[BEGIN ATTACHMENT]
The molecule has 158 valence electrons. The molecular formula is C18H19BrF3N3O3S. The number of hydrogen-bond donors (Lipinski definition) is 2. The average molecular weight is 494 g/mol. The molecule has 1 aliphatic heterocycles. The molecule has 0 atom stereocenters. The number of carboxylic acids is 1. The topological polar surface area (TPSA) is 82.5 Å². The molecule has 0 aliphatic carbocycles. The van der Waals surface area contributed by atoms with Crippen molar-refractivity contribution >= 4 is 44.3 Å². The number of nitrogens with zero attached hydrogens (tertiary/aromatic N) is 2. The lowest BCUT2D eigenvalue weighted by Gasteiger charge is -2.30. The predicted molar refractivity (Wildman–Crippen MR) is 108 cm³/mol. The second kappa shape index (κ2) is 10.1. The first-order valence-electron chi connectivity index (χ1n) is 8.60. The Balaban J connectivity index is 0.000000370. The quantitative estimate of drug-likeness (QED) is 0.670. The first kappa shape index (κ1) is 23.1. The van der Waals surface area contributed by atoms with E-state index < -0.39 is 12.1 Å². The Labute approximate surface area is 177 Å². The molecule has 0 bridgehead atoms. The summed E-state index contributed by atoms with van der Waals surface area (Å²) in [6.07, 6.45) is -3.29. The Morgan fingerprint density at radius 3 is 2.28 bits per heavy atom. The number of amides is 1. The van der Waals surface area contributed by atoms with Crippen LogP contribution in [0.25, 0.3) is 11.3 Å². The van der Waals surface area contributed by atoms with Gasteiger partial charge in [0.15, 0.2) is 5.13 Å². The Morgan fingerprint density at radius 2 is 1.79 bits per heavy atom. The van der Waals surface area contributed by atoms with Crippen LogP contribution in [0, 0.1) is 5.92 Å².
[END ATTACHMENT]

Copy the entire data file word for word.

The molecule has 158 valence electrons. The molecular formula is C18H19BrF3N3O3S. The number of hydrogen-bond donors (Lipinski definition) is 2. The average molecular weight is 494 g/mol. The molecule has 1 aliphatic heterocycles. The molecule has 0 atom stereocenters. The number of carboxylic acids is 1. The topological polar surface area (TPSA) is 82.5 Å². The molecule has 0 aliphatic carbocycles. The van der Waals surface area contributed by atoms with Crippen molar-refractivity contribution >= 4 is 44.3 Å². The number of nitrogens with zero attached hydrogens (tertiary/aromatic N) is 2. The lowest BCUT2D eigenvalue weighted by Gasteiger charge is -2.30. The predicted molar refractivity (Wildman–Crippen MR) is 108 cm³/mol. The second kappa shape index (κ2) is 10.1. The first-order valence-electron chi connectivity index (χ1n) is 8.60. The Balaban J connectivity index is 0.000000370. The quantitative estimate of drug-likeness (QED) is 0.670. The first kappa shape index (κ1) is 23.1. The van der Waals surface area contributed by atoms with E-state index < -0.39 is 12.1 Å². The Labute approximate surface area is 177 Å². The molecule has 0 bridgehead atoms. The summed E-state index contributed by atoms with van der Waals surface area (Å²) in [6.07, 6.45) is -3.29. The Morgan fingerprint density at radius 3 is 2.28 bits per heavy atom. The number of amides is 1. The van der Waals surface area contributed by atoms with Crippen LogP contribution in [0.25, 0.3) is 11.3 Å². The van der Waals surface area contributed by atoms with Gasteiger partial charge in [0.15, 0.2) is 5.13 Å². The Morgan fingerprint density at radius 2 is 1.79 bits per heavy atom. The van der Waals surface area contributed by atoms with Crippen LogP contribution in [0, 0.1) is 5.92 Å².